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An abstraction is worth a thousand words

The power of abstraction is vast. The human brain can only process information in chunks. When you explore something mentally, each tiny bit of detail adds on cognitive load.

Example: A House

When we talk about a house, we actually mean a rich, complicated construction containing walls, windows, doors, a roof and many other “building blocks” that we may not even be familiar with.

NOTE #1:

This is the power of abstraction; abstraction is a tool. It enables us to speak about something (a concept, a thing, a process, etc) without even knowing its inner workings, yet being able to understand what it is and how it is used.

NOTE #2:

Abstraction can recur to infinity. In our example, we broke a house down to some “building blocks”; a wall, window, door, roof, etc. But what exactly is a wall? A roof? What about a door? Are these constituent units atomic? Of course not! Those are abstractions, too, that can be further broken down in more abstractions (a set of bricks, glass, a lock, etc) which in turn can be broken down, recurring on and on and on…

Let’s look at the house from the constructor’s point of view, and zoom in on the very specific task of placing the building’s door. Also, let’s suppose that abstractions are not used in the communication of the construction team. How would the organizer of the team assign them with the said task? He would be compelled to describe the “door unit” thoroughly, covering all possible levels of detail, wasting precious time and confusing the workers with information that is not needed.

If this was the only way to communicate and instrument heavy tasks, very few would have been completed in all history of mankind!

The construction team does not even need to know how a door is made, how a lock is made or how it works.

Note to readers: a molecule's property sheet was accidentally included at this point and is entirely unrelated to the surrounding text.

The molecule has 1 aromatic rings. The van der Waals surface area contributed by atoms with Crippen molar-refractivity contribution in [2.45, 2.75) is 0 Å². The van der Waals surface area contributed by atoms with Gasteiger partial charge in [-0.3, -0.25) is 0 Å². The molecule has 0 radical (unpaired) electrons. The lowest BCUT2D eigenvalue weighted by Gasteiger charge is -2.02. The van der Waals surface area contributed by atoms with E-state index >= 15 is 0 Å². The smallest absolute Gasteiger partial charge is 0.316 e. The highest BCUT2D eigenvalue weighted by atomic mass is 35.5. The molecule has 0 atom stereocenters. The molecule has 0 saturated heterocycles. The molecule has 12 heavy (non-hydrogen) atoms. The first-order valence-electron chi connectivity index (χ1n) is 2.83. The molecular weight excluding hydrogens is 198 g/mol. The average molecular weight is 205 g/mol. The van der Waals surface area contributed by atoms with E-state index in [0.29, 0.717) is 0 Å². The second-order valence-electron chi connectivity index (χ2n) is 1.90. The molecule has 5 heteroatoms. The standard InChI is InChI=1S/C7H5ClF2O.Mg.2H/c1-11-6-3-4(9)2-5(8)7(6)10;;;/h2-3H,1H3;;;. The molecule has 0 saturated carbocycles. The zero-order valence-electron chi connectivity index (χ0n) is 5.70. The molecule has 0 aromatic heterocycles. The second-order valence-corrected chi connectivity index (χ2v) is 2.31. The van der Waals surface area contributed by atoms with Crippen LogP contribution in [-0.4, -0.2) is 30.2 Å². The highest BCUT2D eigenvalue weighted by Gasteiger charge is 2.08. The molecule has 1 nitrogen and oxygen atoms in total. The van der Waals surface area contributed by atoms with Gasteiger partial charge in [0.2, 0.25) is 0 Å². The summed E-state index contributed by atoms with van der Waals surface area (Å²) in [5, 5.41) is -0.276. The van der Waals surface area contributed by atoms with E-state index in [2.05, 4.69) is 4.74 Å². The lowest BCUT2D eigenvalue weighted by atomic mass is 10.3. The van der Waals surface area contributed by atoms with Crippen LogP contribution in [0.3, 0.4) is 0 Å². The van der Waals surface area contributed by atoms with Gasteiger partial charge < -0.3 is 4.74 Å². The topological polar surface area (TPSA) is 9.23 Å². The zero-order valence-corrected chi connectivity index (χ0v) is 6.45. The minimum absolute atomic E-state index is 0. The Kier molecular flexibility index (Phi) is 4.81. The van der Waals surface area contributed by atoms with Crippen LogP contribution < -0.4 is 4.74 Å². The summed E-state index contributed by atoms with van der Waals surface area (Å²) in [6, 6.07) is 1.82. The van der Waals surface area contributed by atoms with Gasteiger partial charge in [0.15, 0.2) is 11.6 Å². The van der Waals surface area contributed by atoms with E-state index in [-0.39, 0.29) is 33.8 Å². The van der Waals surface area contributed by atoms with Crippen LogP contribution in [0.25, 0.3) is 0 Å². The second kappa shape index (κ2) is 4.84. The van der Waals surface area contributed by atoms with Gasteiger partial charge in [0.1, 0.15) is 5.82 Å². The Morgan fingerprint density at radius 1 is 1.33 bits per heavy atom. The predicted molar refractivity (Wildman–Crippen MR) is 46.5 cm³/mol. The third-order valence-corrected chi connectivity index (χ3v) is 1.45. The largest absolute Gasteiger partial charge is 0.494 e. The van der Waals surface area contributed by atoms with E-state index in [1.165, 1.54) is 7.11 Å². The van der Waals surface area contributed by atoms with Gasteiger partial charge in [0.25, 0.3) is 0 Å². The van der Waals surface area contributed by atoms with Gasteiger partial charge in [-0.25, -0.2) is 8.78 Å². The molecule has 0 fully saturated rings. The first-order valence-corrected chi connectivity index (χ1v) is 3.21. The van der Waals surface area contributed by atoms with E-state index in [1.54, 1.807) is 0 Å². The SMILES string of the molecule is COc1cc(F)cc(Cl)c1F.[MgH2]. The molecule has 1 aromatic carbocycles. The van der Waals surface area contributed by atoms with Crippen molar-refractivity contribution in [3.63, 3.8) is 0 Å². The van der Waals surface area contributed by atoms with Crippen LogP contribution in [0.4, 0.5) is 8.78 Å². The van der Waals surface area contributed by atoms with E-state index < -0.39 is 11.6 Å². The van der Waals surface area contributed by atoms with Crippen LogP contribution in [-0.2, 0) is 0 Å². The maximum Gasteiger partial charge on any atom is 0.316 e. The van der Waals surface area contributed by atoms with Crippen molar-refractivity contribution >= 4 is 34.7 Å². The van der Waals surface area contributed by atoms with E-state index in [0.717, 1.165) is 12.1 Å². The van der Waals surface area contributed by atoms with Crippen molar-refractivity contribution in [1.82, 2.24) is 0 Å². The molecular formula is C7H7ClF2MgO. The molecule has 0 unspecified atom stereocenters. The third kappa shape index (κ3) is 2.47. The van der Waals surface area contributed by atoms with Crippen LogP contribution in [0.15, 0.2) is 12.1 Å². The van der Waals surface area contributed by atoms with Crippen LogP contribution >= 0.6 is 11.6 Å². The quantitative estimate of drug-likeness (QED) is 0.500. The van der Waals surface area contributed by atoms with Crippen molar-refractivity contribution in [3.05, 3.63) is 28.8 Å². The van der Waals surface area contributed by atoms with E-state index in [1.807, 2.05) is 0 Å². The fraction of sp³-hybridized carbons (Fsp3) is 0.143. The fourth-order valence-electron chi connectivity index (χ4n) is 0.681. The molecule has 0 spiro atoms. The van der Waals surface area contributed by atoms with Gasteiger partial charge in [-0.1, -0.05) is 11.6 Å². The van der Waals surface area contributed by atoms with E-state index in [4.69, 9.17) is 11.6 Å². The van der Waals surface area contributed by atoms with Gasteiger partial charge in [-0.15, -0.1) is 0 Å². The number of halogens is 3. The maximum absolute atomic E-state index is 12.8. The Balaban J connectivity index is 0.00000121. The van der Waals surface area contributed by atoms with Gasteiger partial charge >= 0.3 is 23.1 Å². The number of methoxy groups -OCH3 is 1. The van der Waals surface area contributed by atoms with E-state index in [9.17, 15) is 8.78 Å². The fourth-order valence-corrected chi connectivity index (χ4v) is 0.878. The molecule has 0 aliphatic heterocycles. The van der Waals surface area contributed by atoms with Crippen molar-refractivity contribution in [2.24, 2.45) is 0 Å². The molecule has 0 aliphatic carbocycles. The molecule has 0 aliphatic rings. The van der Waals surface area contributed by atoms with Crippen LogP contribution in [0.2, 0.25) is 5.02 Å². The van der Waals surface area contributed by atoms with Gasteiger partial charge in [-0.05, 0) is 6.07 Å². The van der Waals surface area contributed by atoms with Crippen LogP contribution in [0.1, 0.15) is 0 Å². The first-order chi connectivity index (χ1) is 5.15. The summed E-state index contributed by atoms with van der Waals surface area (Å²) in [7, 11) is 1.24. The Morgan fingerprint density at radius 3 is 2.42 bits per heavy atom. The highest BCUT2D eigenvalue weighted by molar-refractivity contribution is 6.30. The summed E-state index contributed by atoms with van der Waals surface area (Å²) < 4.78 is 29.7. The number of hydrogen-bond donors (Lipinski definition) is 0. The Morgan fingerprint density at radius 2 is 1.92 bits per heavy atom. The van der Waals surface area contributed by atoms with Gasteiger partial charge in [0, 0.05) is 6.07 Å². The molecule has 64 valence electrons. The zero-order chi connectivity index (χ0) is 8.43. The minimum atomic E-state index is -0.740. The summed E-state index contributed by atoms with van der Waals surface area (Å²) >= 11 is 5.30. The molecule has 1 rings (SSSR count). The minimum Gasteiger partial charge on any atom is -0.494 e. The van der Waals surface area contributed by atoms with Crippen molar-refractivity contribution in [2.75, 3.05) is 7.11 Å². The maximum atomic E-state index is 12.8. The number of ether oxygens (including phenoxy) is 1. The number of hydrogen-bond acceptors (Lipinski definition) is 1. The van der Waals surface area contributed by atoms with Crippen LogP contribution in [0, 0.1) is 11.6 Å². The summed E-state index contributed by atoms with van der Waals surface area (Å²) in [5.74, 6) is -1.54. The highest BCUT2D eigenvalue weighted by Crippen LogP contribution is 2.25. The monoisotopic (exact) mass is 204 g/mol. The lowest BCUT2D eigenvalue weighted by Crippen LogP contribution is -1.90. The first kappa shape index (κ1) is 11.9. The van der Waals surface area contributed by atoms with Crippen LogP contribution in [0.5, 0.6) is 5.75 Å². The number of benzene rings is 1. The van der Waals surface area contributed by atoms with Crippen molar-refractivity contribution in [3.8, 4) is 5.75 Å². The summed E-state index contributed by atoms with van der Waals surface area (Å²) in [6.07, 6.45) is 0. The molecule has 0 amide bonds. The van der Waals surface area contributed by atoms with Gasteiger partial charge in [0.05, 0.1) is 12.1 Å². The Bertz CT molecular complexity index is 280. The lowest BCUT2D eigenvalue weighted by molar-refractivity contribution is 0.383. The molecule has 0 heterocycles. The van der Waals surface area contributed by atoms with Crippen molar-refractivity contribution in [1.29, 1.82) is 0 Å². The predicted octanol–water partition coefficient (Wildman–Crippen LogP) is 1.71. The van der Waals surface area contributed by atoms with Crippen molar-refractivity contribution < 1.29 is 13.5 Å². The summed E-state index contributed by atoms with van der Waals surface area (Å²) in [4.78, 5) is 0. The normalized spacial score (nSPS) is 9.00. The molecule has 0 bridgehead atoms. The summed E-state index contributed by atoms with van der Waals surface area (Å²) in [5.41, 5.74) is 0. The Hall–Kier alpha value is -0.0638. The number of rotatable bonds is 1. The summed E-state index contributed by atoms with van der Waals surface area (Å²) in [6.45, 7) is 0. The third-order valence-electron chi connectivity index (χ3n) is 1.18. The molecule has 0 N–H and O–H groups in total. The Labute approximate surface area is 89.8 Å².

This results in…

LESS.
COGNITIVE.
LOAD.

And this is exactly the mistake that many of us do when crafting software. We structure the code in a way that implementation details are coupled with the top level view of the architecture, thus disabling anyone who reads it or maintains it from interacting with the system at a minimal level of complexity.

Breaking a design concept down to abstractions helps us organize our thoughts better, remember a wider span of the overall architecture and thus write better quality code.

That’s why we should always strive for modularised code with high class coherency. This code is easier to reason about.

The very nature of programming, the fact that the products created are not tangible and that one affords to perform infinite “undos” during construction without the fear of wasting materials, conduces to many software engineers falling to the same pitfall; we take our craft lightheartedly and always think of a software project as something simple, uncomplicated and pretty straightforward, although software creation IS analogous to complex building construction.

The fact is that code can be straightforward even for large scale projects, but only if it has been built with respect to the way the human mind operates. That is, structuring it in a way that minimizes cognitive load, offering the reader the ability to work on it in various levels of detail according to his needs, and resulting in a top-level view that consists only of familiar concepts.

For example, taking a look at the code of a program that reads data from a socket and outputs it to the screen, should not overflow your mind with implementation details of the communications with the socket or the underlying hardware. The top-level view should only inform the reader of two things; the fact that the program reads from the socket and the fact that it prints to the screen. Should the reader want to learn more about the inner workings, he would then view the code of the respective classes/methods that are used for each task.

As an epilogue, let’s get back to the title of this article.

An abstraction is worth a thousand words

Let’s see it by example:

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Here is a picture of a green valley. But one does not see just a valley. A cloudy sky enriches the view with the formations the clouds create. The observer will also notice the variations of the color of the grass, the morphology of the ground creating a bumpy terrain, the few dispersed trees and perhaps many other stuff. That’s why a picture is worth a thousand words. Because the human mind is trained to treat a picture as a set of abstractions, and focus at many different levels of detail.

We are able to observe a top-level overview of it (a green valley under a cloudy sky), noticing some core components that we are already familiar with and enjoy the resulting view. But as we zoom in on the various parts, each component of the picture gets broken down in more detail giving us the opportunity to explore things that did not draw our attention at first sight, but are nonetheless essential for the end result.

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